"Rampage" was the new UFC light heavyweight champion. In his next fight, he would finally capture the Pride 205-pound title that eluded him for so long and became the unified undisputed light heavyweight champion.
The slam heard 'round the world
Jackson had been brutalized by Silva when they met in the finals of the middleweight grand prix. A showcase bout with Ikuhisa Minowa followed but "Rampage" needed a 205-pound win -- and a good one -- to earn another crack at "The Axe Murderer."
His opponent was Ricard Arona, another fighter desperate to get his chance to fight for the title.
The Brazilian used his grappling to gain advantage throughout the bout and never allowed "Rampage" to unload on his feet.
While Jackson was in Arona's guard, the Brazilian jiu-jitsu (BJJ) expert landed an upkick that may have knocked out the American. It's tough to tell from the video but one thing is for certain: the kick landed and it landed hard.
Recovered from the blow, Jackson continued to play a dangerous game by staying in Arona's guard. The Brazilian Top Team member threw his legs up for a triangle but "Rampage" had other plans.
You can partially blame Arona for being too stubborn to release the submission but lifting a man that size that high into the air is impressive, no matter what.
Arona would claim it was a headbutt on the way down that knocked him out -- and a busted open Jackson post-powerbomb would help verify this theory -- but getting your head bounced off the mat like that doesn't bode well for your chances to stay conscious.
Revenge is a dish best served cold
The rivalry between Quinton Jackson and Wanderlei Silva is that of legend. It even has its own Wikipedia entry!
Beyond their confrontation at Pride 25 and their bout in the finals of the 2003 grand prix, they met once more in Japan at Pride 28: "High Octane."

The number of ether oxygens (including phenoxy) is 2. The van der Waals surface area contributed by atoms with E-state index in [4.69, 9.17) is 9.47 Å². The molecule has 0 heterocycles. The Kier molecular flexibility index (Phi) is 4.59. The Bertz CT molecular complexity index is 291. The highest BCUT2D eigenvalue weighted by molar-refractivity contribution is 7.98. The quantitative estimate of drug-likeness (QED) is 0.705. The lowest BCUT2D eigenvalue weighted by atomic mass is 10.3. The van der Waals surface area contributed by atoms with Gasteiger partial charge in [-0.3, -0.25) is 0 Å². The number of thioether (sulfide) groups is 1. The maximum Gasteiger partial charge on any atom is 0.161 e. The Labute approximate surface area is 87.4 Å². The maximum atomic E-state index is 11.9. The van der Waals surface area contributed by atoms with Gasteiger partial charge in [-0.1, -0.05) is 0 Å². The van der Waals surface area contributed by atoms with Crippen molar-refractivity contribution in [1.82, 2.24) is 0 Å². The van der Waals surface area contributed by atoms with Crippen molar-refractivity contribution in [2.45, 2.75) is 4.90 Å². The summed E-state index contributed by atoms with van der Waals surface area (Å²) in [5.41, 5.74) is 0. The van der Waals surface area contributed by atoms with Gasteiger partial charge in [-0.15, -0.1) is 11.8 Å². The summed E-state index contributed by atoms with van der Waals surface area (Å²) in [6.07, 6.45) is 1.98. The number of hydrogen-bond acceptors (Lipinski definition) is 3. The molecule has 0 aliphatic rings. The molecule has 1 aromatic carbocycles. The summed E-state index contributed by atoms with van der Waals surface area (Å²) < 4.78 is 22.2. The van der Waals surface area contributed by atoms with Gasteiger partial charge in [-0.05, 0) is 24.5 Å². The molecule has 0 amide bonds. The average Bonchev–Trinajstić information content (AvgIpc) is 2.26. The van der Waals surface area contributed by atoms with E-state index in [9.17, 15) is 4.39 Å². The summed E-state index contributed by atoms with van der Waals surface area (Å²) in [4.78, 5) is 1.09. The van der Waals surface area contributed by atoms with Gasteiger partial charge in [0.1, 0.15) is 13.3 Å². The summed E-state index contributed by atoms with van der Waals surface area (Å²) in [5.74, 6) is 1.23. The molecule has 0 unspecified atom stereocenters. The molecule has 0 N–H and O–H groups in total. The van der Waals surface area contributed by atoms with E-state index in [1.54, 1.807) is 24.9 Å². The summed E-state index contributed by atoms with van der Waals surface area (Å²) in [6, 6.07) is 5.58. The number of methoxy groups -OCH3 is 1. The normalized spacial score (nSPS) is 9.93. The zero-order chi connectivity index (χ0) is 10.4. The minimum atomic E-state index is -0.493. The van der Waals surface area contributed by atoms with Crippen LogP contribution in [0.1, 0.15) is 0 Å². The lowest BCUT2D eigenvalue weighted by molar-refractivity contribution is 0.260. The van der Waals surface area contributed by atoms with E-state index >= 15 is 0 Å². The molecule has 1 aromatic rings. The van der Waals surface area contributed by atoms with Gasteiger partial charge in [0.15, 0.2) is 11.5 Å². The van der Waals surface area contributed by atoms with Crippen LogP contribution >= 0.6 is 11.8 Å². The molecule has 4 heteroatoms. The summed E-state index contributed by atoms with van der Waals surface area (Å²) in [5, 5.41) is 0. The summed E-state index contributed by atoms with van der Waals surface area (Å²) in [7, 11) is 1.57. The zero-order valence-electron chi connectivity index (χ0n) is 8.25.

In what seemed like an impossibility, the fight ended more brutally for Jackson than their first had.
Silva caught "Rampage" with a hook that staggered the American and immediately wrapped his head in a Thai clinch. "The Axe Murderer" lived up to his moniker when he devastated Jackson with several knees and left him to fall, unconscious and bleeding, through the ropes.
Two years later, now both employed by the UFC, a third match was book at the big year-end show. Silva was coming off a brutal knockout over Keith Jardine while "Rampage" had just lost his title to Forrest Griffin.
The difference in this bout was Juanito Ibarra, the boxing coach Jackson had hooked up with. He helped refine the American's stand-up abilities, focusing the raw power he had into a deadly boxing machine.
"The Axe Murderer" was stuck in his Pride days where wild exchanges filled with wide haymakers kept him on top of the 205-pound mountain for so long.
The UFC was a different beast altogether.
"Rampage" used his newfound skills to cover up against an onslaught that might have previously bested him and deliver a brutal counter left hook that put Silva to sleep.
A couple of extra strikes might have been in poor taste but when presented with the opportunity to punch the man who knocked you out -- not once, but TWICE -- in the face, I don't think any of us would practice much restraint either.
There you have it. A career full of highlight reel brain-jarring knockouts. Will we be treated to yet another classic "Rampage" performance at UFC 130? We'll have to wait and see.